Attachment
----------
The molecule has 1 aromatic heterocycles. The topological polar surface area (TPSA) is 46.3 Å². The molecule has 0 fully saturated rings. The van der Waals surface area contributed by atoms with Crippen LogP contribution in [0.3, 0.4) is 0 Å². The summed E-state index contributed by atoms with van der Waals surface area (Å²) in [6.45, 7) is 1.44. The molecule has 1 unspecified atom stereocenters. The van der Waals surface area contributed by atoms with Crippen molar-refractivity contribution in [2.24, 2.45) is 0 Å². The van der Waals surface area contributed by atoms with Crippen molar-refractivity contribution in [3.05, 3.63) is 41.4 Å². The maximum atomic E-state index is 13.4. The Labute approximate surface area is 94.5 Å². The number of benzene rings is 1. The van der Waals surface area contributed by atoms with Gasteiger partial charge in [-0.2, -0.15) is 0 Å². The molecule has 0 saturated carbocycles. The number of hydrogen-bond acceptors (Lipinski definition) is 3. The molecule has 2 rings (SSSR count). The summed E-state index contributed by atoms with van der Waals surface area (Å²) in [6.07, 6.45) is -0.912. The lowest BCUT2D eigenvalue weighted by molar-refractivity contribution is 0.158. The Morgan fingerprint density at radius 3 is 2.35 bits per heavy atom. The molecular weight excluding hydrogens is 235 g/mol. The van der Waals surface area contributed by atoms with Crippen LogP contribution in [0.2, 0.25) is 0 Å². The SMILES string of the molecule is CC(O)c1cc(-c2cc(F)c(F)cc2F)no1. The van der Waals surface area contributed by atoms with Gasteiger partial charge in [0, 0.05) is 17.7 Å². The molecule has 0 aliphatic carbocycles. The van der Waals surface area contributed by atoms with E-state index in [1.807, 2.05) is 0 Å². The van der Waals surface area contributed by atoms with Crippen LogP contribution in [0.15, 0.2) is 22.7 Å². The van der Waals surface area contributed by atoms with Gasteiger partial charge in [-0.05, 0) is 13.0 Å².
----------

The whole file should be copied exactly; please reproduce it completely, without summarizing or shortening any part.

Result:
The molecule has 1 aromatic heterocycles. The topological polar surface area (TPSA) is 46.3 Å². The molecule has 0 fully saturated rings. The van der Waals surface area contributed by atoms with Crippen LogP contribution in [0.3, 0.4) is 0 Å². The summed E-state index contributed by atoms with van der Waals surface area (Å²) in [6.45, 7) is 1.44. The molecule has 1 unspecified atom stereocenters. The van der Waals surface area contributed by atoms with Crippen molar-refractivity contribution in [2.24, 2.45) is 0 Å². The van der Waals surface area contributed by atoms with Crippen molar-refractivity contribution in [3.05, 3.63) is 41.4 Å². The maximum atomic E-state index is 13.4. The Labute approximate surface area is 94.5 Å². The number of benzene rings is 1. The van der Waals surface area contributed by atoms with Gasteiger partial charge in [-0.2, -0.15) is 0 Å². The molecule has 0 saturated carbocycles. The number of hydrogen-bond acceptors (Lipinski definition) is 3. The molecule has 2 rings (SSSR count). The summed E-state index contributed by atoms with van der Waals surface area (Å²) in [6.07, 6.45) is -0.912. The lowest BCUT2D eigenvalue weighted by molar-refractivity contribution is 0.158. The Morgan fingerprint density at radius 3 is 2.35 bits per heavy atom. The molecular weight excluding hydrogens is 235 g/mol. The van der Waals surface area contributed by atoms with Crippen LogP contribution in [0.2, 0.25) is 0 Å². The SMILES string of the molecule is CC(O)c1cc(-c2cc(F)c(F)cc2F)no1. The van der Waals surface area contributed by atoms with Gasteiger partial charge in [0, 0.05) is 17.7 Å². The molecule has 0 aliphatic carbocycles. The van der Waals surface area contributed by atoms with E-state index in [1.807, 2.05) is 0 Å². The van der Waals surface area contributed by atoms with Crippen LogP contribution in [0.15, 0.2) is 22.7 Å². The van der Waals surface area contributed by atoms with Gasteiger partial charge in [-0.05, 0) is 13.0 Å².